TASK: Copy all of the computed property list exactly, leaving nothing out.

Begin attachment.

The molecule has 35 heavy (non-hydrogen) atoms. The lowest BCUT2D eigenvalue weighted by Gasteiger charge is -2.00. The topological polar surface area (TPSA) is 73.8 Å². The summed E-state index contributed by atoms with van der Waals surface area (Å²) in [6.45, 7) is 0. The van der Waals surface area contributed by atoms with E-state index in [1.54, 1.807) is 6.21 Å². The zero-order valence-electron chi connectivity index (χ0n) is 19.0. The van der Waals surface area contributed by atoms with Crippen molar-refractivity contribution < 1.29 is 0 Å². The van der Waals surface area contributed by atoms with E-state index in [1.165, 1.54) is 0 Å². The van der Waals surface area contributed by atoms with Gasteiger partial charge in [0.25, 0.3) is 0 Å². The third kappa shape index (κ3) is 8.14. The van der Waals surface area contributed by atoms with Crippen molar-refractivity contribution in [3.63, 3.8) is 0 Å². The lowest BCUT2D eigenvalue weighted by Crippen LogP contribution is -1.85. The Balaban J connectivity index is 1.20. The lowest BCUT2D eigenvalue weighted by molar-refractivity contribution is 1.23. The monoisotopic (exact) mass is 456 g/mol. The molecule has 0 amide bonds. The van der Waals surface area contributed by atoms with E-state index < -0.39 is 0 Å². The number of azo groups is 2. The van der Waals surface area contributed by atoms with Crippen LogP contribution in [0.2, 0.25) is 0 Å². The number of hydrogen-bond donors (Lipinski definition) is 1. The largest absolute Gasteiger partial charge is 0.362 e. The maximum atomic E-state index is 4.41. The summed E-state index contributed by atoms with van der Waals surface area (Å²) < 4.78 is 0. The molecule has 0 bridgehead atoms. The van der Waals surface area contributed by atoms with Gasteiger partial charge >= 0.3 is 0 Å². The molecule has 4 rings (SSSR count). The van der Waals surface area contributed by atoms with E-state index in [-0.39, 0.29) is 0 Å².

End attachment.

The molecule has 35 heavy (non-hydrogen) atoms. The lowest BCUT2D eigenvalue weighted by Gasteiger charge is -2.00. The topological polar surface area (TPSA) is 73.8 Å². The summed E-state index contributed by atoms with van der Waals surface area (Å²) in [6.45, 7) is 0. The van der Waals surface area contributed by atoms with E-state index in [1.54, 1.807) is 6.21 Å². The zero-order valence-electron chi connectivity index (χ0n) is 19.0. The van der Waals surface area contributed by atoms with Crippen molar-refractivity contribution < 1.29 is 0 Å². The van der Waals surface area contributed by atoms with E-state index in [1.165, 1.54) is 0 Å². The van der Waals surface area contributed by atoms with Gasteiger partial charge in [0.25, 0.3) is 0 Å². The third kappa shape index (κ3) is 8.14. The van der Waals surface area contributed by atoms with Crippen molar-refractivity contribution in [3.63, 3.8) is 0 Å². The lowest BCUT2D eigenvalue weighted by Crippen LogP contribution is -1.85. The Balaban J connectivity index is 1.20. The lowest BCUT2D eigenvalue weighted by molar-refractivity contribution is 1.23. The monoisotopic (exact) mass is 456 g/mol. The molecule has 0 amide bonds. The van der Waals surface area contributed by atoms with E-state index < -0.39 is 0 Å². The number of azo groups is 2. The van der Waals surface area contributed by atoms with Crippen LogP contribution in [0.2, 0.25) is 0 Å². The number of hydrogen-bond donors (Lipinski definition) is 1. The largest absolute Gasteiger partial charge is 0.362 e. The maximum atomic E-state index is 4.41. The summed E-state index contributed by atoms with van der Waals surface area (Å²) < 4.78 is 0. The molecule has 0 bridgehead atoms. The van der Waals surface area contributed by atoms with Gasteiger partial charge >= 0.3 is 0 Å². The molecule has 4 rings (SSSR count). The van der Waals surface area contributed by atoms with E-state index in [-0.39, 0.29) is 0 Å².